I applaud two articles by your columnists Crispin Hull (‘Christian PMs don’t lock up kids’, September 1) and Ian Warden (Focus, September 2), and a letter from Robyn Fetter (‘Morrison’s Hypocrisy’, September 3) for calling out our latest prime minister for being a hypocrite about refugees.
Mr Morrison – like many of his predecessors as PM or Minister for persecuting innocent foreigners – would seem to be a Sunday morning Christian, with the flexible values our standard politicians have.
Which in one respect is a relief: hopefully we won’t be embarrassed by our PM doing a literal song and dance act in public, or worse, however entertaining that might be ... although it would likely result in his immediate political demise.
Instead we’ll just get the usual bland prevarication.
R Neville, Fraser
Voice from above
Ian Warden (September 2) should know the PM consults the Lord over dry toast and coffee each morning.
And that the Cabinet Room has a spare chair from which the Old Chap ponders important matters of state.
Barrie Smillie, Duffy
A humane option
Elliot Williams’ recent article ‘Kangaroos taking a toll on vehicles’ (Sunday Canberra Times, September 2, p.4) points to the increased number of accidents in Canberra involving motor vehicles and kangaroos, with only the panel-beaters profiting.
The combination of the rapidly increasing number of kangaroos and the shortage of feed in this drought has brought the kangaroos into the suburbs and along the road edges in search of green grass.
The damage to cars and sometimes drivers and passengers, including a recent inferno following a collision, is lamentable. The kangaroos normally die horribly and often leave a surviving joey.
The ACT government struggles every year with good-hearted but mistaken people who strongly oppose the minimal annual kangaroo cull. There are clearly far more kangaroos in our region than the carrying capacity for them, and this also leads to major problems for those running cattle and sheep for a living.
Culling by skilled shooters is far more humane than culling by vehicle.
As a result of the increased number of orphaned joeys, people are appealing for help and money to save them.
To me this kindly task is counter-productive. This is given that there are already so many kangaroos dying in accidents and many more suffering from hunger in what may well be a prolonged drought.
How will it help the situation to release the saved joeys into the wild? It may be better to kill them humanely.
Neville Exon, Chapman
Instead of vilifying the Russian government for its alleged chemical attack on UK residents, some might expect that Britain’s Prime Minister, Theresa May, would be expressing fulsome gratitude for Russia’s determined effort to rescue her failed premiership (‘‘Planes, trains and perfume: how CCTV tracked Novichok to the Skripals’ door’’, September 7).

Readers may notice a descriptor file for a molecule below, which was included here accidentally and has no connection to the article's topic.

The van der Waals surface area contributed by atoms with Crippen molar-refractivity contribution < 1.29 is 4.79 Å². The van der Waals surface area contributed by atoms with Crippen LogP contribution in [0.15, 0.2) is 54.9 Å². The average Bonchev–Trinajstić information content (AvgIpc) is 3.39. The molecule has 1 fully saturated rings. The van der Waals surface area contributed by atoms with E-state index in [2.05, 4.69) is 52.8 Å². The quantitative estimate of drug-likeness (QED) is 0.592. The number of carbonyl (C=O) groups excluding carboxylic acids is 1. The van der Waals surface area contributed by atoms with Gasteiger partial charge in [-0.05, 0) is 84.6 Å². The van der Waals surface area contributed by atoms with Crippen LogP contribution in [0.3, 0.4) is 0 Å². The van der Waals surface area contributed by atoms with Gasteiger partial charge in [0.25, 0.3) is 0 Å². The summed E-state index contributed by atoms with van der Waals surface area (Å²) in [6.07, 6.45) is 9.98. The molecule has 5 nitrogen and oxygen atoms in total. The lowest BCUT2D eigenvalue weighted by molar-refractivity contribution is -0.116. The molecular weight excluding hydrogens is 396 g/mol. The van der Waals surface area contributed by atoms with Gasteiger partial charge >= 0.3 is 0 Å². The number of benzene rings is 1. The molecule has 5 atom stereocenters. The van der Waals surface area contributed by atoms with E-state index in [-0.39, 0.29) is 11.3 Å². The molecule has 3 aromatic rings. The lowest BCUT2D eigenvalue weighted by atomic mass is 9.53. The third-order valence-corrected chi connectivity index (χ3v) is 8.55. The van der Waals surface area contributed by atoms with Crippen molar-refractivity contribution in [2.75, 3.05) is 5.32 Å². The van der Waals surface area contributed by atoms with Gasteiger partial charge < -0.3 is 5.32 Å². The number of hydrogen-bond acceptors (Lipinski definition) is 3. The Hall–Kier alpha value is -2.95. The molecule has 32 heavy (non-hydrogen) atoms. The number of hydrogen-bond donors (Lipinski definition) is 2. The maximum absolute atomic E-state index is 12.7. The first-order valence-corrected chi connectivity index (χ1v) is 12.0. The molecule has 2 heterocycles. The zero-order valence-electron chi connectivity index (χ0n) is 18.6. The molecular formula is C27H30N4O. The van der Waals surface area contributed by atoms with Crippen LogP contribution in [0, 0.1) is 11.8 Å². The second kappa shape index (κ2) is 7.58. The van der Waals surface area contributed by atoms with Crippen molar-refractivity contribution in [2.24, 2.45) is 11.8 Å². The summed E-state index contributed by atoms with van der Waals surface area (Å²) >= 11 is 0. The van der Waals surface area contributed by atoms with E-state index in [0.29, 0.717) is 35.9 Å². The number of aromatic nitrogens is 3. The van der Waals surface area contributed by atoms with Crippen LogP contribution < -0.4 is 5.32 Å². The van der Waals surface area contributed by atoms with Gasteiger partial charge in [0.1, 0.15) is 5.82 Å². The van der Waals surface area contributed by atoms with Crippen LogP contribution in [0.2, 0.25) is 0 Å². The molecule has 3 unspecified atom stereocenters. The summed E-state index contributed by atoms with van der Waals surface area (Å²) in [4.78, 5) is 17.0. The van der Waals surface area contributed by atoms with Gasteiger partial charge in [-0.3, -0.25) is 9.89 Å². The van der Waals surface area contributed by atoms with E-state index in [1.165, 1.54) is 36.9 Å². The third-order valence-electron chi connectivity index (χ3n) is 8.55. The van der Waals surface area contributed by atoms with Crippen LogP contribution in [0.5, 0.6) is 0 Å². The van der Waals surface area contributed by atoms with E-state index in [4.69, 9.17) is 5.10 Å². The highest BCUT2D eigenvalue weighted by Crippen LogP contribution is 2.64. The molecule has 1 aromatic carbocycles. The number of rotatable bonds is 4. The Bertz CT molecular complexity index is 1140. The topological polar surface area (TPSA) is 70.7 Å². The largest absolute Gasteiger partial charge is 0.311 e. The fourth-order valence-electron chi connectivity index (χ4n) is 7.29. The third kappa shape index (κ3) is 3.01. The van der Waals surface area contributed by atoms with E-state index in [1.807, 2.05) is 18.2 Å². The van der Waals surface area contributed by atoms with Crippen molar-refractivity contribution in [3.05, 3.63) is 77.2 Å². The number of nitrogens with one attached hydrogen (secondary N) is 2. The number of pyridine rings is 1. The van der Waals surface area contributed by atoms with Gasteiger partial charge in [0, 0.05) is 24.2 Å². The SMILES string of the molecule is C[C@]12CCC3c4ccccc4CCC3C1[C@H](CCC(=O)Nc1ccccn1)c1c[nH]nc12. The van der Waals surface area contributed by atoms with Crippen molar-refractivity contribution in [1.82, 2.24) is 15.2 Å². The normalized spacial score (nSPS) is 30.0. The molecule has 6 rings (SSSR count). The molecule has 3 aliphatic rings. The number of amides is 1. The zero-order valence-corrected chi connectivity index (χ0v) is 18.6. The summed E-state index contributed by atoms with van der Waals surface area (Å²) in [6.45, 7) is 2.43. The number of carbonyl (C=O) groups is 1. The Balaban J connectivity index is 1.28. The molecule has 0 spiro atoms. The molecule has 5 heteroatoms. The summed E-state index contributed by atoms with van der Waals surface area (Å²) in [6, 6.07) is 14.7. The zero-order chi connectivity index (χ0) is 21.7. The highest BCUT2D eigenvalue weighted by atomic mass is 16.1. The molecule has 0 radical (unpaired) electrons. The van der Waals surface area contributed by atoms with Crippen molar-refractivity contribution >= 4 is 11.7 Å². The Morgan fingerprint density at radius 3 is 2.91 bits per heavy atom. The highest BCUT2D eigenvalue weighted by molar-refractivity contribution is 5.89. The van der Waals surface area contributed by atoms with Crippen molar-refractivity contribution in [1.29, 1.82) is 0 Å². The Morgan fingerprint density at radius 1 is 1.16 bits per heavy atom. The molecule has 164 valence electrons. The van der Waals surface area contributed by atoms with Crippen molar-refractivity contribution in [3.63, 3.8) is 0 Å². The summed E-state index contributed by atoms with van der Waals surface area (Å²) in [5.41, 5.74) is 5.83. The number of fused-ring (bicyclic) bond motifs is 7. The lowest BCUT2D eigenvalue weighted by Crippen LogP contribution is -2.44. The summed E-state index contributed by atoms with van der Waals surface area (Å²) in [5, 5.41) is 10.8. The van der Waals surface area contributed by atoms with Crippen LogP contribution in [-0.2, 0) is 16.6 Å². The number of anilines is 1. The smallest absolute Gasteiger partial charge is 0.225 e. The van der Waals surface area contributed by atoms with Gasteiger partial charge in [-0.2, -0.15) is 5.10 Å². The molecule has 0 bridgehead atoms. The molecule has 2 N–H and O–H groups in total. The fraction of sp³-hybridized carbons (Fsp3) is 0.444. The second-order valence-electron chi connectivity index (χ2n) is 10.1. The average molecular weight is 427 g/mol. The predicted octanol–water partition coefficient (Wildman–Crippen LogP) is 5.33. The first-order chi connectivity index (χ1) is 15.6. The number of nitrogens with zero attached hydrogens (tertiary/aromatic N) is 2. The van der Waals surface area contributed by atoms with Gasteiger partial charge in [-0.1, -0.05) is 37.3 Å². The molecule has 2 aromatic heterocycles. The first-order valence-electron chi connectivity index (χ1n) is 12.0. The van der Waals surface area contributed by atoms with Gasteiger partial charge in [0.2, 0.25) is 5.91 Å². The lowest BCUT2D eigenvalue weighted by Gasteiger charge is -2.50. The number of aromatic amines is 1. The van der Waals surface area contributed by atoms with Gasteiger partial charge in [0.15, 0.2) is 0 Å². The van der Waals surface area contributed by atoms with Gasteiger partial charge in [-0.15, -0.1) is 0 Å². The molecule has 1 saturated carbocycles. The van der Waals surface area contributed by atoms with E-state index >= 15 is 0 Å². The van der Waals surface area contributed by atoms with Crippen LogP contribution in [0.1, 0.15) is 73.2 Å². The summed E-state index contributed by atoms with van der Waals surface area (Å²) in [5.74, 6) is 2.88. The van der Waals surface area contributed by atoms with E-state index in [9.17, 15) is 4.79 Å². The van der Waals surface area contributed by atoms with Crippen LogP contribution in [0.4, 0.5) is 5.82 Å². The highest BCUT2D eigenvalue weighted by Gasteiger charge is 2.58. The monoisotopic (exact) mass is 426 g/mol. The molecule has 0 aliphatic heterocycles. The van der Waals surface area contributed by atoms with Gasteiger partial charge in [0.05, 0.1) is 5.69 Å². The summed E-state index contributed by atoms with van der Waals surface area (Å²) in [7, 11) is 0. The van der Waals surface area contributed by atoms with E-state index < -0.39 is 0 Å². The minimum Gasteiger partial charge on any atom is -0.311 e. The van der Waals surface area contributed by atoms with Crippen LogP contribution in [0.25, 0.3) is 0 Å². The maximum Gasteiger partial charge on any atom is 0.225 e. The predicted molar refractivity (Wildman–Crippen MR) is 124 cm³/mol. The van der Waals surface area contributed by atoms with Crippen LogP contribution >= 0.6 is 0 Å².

That Putin’s agents did everything to help is beyond question, having flown directly to London from Moscow before posing conveniently in every possible location to confirm their alleged presence and intentions.
Of course, even the cleverest of so-called ‘‘intelligence agencies’’ can slip-up.
The British government has yet to explain how it managed to photo both Russians separately disembarking from their flight to London, in the same spot, at exactly the same time.
Definitely nothing to see here.
John Richardson, Wallagoot, NSW
Future of economy
The Canberra Times articles on the future of light rail and the Academy of Interactive Entertainment proposal for a new education centre at Watson (September 1) starkly demonstrates the total failure of the Barr government to address more responsibly the future development of the ACT economy.
Whilst the Barr government is more than willing to spend additional billions of ACT ratepayer dollars on the flawed white elephant of light rail, it is not willing to assist or support the Academy of Interactive Entertainment (AIE) in its innovative proposal to grow the technological, gaming, education and film sector.
This has already proven itself as a niche element in the ACT economy.
The AIE has an established record in these key sectors, having established multiple hubs interstate and overseas to grow their business.
Obviously the Barr government is blind to the economic multiplier effects which innovative technological clusters such as the AIE proposal for Watson could achieve for the ACT economy.
Perhaps the government could look at the success of the Queensland Gold Coast and Sydney Moore Park film industry hubs.
Those hubs have been achieving significant growth for their local economies.
The AIE should be given a priority concessional lease of the Watson site (with appropriate financial caveats to protect the ACT taxpayer), and allowed to get on with doing what it has done successfully to date.
The academy has shown it has been able to grow and develop an important niche category of the ACT economy.
Ron Edgecombe, Evatt
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